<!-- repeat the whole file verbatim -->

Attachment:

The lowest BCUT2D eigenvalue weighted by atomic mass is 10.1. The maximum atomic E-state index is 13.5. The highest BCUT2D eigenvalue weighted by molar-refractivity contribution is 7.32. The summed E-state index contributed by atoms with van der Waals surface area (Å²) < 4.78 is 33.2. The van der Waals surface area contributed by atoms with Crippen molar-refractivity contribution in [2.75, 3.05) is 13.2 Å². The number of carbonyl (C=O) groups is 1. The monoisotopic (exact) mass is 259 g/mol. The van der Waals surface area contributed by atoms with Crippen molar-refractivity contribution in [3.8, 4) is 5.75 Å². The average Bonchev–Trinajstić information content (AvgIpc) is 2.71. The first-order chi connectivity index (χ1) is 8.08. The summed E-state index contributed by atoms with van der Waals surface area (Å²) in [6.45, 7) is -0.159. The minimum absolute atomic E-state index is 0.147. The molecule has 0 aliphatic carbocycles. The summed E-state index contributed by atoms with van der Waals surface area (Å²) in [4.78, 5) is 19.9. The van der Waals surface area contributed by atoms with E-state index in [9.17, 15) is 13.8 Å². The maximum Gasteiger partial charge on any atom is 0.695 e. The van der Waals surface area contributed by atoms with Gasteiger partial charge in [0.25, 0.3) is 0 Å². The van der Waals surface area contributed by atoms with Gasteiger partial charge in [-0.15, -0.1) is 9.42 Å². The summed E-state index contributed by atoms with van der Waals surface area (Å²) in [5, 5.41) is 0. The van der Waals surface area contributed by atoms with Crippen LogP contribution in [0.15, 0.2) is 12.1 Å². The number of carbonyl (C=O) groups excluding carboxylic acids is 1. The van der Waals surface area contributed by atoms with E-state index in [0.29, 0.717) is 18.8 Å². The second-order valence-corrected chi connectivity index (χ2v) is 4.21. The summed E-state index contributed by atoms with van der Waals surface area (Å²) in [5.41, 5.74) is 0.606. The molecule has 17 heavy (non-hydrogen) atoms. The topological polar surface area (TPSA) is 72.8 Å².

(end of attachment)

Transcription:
The lowest BCUT2D eigenvalue weighted by atomic mass is 10.1. The maximum atomic E-state index is 13.5. The highest BCUT2D eigenvalue weighted by molar-refractivity contribution is 7.32. The summed E-state index contributed by atoms with van der Waals surface area (Å²) < 4.78 is 33.2. The van der Waals surface area contributed by atoms with Crippen molar-refractivity contribution in [2.75, 3.05) is 13.2 Å². The number of carbonyl (C=O) groups is 1. The monoisotopic (exact) mass is 259 g/mol. The van der Waals surface area contributed by atoms with Crippen molar-refractivity contribution in [3.8, 4) is 5.75 Å². The average Bonchev–Trinajstić information content (AvgIpc) is 2.71. The first-order chi connectivity index (χ1) is 8.08. The summed E-state index contributed by atoms with van der Waals surface area (Å²) in [6.45, 7) is -0.159. The minimum absolute atomic E-state index is 0.147. The molecule has 0 aliphatic carbocycles. The summed E-state index contributed by atoms with van der Waals surface area (Å²) in [4.78, 5) is 19.9. The van der Waals surface area contributed by atoms with E-state index in [9.17, 15) is 13.8 Å². The maximum Gasteiger partial charge on any atom is 0.695 e. The van der Waals surface area contributed by atoms with Gasteiger partial charge in [0.25, 0.3) is 0 Å². The van der Waals surface area contributed by atoms with Gasteiger partial charge in [-0.15, -0.1) is 9.42 Å². The summed E-state index contributed by atoms with van der Waals surface area (Å²) in [5, 5.41) is 0. The van der Waals surface area contributed by atoms with Crippen LogP contribution in [0.15, 0.2) is 12.1 Å². The number of carbonyl (C=O) groups excluding carboxylic acids is 1. The van der Waals surface area contributed by atoms with E-state index in [0.29, 0.717) is 18.8 Å². The second-order valence-corrected chi connectivity index (χ2v) is 4.21. The summed E-state index contributed by atoms with van der Waals surface area (Å²) in [5.41, 5.74) is 0.606. The molecule has 17 heavy (non-hydrogen) atoms. The topological polar surface area (TPSA) is 72.8 Å².